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Central Florida Commission on Homelessness

The Central Florida criminal justice system sits at the epicenter of a troubling cycle. Throughout the region, men and women experiencing homelessness move from jail to the streets and back again for a host of crimes ranging from mental health-related incidents to panhandling and illegally sleeping in public places.

The region’s Housing First program provides homes to members of the chronically homeless population, or people who have been homeless for one or more years while suffering from a mental or physical disability. To date, the initiative has provided homes, services and social support to an initial group of 339 formerly homeless individuals. Service providers have tracked their use of the criminal justice system pre- and post-housing. “The data is still coming in,” Frederick Lauten said. “However, court and adjudication costs one year posthousing decreased 84 percent — a reduction of $31,000 in Orange and Osceola counties. Across the region, days spent in jail have gone down by 85 percent, saving approximately $42,000 in jail costs.” By all accounts, Housing First seems to be working. “The home itself isn’t going to keep someone from committing a crime,” said Kristy Lukaszewski, policy and programs director at the commission. “Of course, it’ll help with certain issues, but it’s the supportive services the folks are provided that help them reintegrate into a world off the streets.” He Got Up, a community-driven effort that works closely with the court system and the Housing First program, reduces or often eradicates monetary debts by translating them into service hours. The court works with individuals to replace monetary obligations with community service so they can apply for license reinstatement. Removing offenders from the collections program, which often charges exorbitant interest penalties, diminishes financial deficit, replacing it with community-focused efforts.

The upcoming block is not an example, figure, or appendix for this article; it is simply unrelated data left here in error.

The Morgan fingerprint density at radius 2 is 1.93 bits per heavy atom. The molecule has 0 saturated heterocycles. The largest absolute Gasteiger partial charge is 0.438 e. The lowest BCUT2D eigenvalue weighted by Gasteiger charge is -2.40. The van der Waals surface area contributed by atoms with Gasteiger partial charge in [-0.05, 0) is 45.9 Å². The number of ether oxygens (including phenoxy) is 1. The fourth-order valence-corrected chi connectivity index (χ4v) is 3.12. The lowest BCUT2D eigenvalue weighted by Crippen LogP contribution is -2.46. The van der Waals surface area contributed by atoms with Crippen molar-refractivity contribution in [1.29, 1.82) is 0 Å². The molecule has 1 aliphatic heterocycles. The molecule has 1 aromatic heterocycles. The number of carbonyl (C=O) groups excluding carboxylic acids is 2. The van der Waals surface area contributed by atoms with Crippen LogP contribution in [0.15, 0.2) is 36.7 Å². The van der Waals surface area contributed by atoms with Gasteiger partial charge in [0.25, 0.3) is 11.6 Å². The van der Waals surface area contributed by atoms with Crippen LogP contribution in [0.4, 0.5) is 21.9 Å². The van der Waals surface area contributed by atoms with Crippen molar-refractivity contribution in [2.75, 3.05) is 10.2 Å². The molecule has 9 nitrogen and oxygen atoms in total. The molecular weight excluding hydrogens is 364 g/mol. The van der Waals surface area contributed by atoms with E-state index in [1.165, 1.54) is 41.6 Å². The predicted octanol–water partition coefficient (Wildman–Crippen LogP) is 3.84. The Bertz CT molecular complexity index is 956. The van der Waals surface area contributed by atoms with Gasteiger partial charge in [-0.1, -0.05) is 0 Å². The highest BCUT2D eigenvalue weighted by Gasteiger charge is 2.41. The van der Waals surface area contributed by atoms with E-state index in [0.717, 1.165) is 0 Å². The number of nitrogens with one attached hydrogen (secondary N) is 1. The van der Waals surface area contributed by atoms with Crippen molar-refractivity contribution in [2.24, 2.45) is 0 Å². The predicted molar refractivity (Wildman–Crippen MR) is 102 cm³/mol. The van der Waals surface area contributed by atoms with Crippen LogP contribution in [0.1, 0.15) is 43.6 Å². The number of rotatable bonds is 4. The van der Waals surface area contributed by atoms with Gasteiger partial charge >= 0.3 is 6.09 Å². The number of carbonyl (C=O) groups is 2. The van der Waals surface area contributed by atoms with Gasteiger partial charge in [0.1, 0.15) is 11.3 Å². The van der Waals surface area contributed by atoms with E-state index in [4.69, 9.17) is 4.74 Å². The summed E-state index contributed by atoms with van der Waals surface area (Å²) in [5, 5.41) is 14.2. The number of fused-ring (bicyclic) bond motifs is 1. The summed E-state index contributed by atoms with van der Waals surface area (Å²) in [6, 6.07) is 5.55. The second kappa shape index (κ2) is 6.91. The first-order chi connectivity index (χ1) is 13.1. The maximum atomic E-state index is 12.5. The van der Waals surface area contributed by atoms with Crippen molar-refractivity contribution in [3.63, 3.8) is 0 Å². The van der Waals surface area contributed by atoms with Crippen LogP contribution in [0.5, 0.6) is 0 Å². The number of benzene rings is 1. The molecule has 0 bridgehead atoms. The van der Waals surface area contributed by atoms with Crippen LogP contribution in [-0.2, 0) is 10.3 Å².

For the homeless who cannot afford to pay citations and court costs, even a short jail sentence can be tantamount to a life sentence on the streets, given that a criminal record and collections issues can disqualify an individual from both housing and employment opportunities. However, Central Florida is taking steps to stop this cycle — with Housing First. Our region’s Housing First pilot has placed 339 of our most vulnerable neighbors into housing with intensive case management services. These individuals are using our criminal justice system 85% less. While a home will not deter criminal behavior, it does protect these individuals from being criminalized for living on the streets. Not only is supportive housing helping individuals stay out of jail, but community initiatives such as “He Got Up” help ease the burden of court costs through fee mediation and even service hour replacements. This helps individuals clear their records and provides them with a fresh start. The only way to truly end homelessness is with homes … and our region is working to house and support our neighbors currently living on our streets.

The combination of programs in the Housing First initiative is designed to have lasting effects for the individuals it helps, Lukaszewski said. “The stability of housing, the catered services and the Housing First program itself keep these individuals connected to a community that truly cares and wants to see them succeed.” P | MAY 2019 | 35

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